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Dinner With The Boys

Richard Zavaglia, Ray Abruzzo and Dan Luria

                                                 by Nicholas Linnehan      

What happens when The Sopranos meet The Odd Couple? It's anyone's guess. And there you have the premise with Dan Lauria's dark comedy Dinner With the Boys. Two exiled hit men play house as they “cook up” plans for their futures.

Charlie and Dom have been banished to a quaint abode in New Jersey after botching up an assigned hit. We find out that Dom is quite the cook. But what makes his food so special is the main ingredient. As they eat their troubles away, an ominous visit from the “boss”, Big Anthony Jr, looms in the air. When Anthony arrives, he orders Charlie to kill his partner-in-crime, Dom. When Charlie refuses, the meek chef, Dom, poisons Big Anthony Jr. and saves the duo from destruction.

Richard Zavaglia and Dan Luria                                                   photos by Joan Marcus

The second act, picks up here, where much like the first act, an ominous visit throws a monkey wrench into things and murder is again afoot. The problem lies herein; both acts are constructed similarly and parallel each other too much. As a result we lose interest and focus as the act progresses. The most interesting quality, which may or may not be intentional, is an underlying sexual tension between the two men. We are never quite sure if the two are in love or just friends. Watching the actors wrestle with this was poignant, but it seemed as if they were unsure themselves of the extent that these two characters are involved. If sexual confusion and blurred lines were intended, its there, but it needs further support and clarity.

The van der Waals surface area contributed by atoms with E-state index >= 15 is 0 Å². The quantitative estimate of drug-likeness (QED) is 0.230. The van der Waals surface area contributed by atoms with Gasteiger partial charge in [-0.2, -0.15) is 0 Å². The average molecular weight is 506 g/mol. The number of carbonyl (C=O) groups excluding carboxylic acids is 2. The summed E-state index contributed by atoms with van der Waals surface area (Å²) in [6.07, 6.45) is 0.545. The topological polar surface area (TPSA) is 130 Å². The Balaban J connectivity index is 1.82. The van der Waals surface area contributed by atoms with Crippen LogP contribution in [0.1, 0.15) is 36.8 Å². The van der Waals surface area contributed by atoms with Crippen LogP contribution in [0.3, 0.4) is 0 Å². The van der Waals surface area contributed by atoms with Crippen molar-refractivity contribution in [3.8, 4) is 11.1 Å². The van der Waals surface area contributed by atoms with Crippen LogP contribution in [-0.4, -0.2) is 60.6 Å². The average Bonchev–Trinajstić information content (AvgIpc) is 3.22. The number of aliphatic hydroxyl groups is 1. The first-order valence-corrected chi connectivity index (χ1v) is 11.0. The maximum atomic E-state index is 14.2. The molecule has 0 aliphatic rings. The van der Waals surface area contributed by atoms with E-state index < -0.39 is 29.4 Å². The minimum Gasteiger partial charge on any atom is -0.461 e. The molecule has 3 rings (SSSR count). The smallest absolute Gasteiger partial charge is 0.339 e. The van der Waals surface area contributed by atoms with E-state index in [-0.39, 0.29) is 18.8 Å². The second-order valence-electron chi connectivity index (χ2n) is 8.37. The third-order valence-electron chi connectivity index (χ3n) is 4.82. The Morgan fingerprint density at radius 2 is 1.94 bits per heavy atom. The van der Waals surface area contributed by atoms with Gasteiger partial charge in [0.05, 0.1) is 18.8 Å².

Richard Zavaglia plays the flamboyant, Dom, with such exuberance and genuineness that he is a delight to watch. Zavaglia delivers many of the plays funniest moments because he is so invested in his character. When his murderous side is exposed, we see the many layers of pain that Dom feels from being treated like an outcast from the more macho men. Dan Lauria, who was seen on Broadway as the legendary coach Vince Lombardi in the long-running production of Lombardi and returned to Broadway in the 2013 & 2014 production of the Tony-nominated A Christmas Story, The Musical is best known for his portrayal of the Dad on The Wonder Years. Luria is good as Charlie. He has some great moments on stage, but his confusion over his feelings for Dom read like an actor being uncomfortable, rather than a character trying to figure out who he is.

Richard Zavaglia and Ray Abruzzo

Ray Abruzzo plays Big Anthony Jr. as your typical everyday mob boss. Abruzzo seems stuck on one note for much of his performance, and although that note is effective and gets the job done, one can’t help but wish for more from him.

The Set, designed by Jessica Parks is exquisite. Her attention to detail shines through and serves the play well. One hopes playwright, Lauria will continue to develop Dinner With the Boys and search for his own desire to tell this story and convey that in the script. There is potential for this to be a very funny piece. But Lauria must decide on where he wants to take us. Right now, its only half way there.

Acorn Theater, Theater Row 410 W 42nd St. Running time 2 hrs. One fifteen minute intermission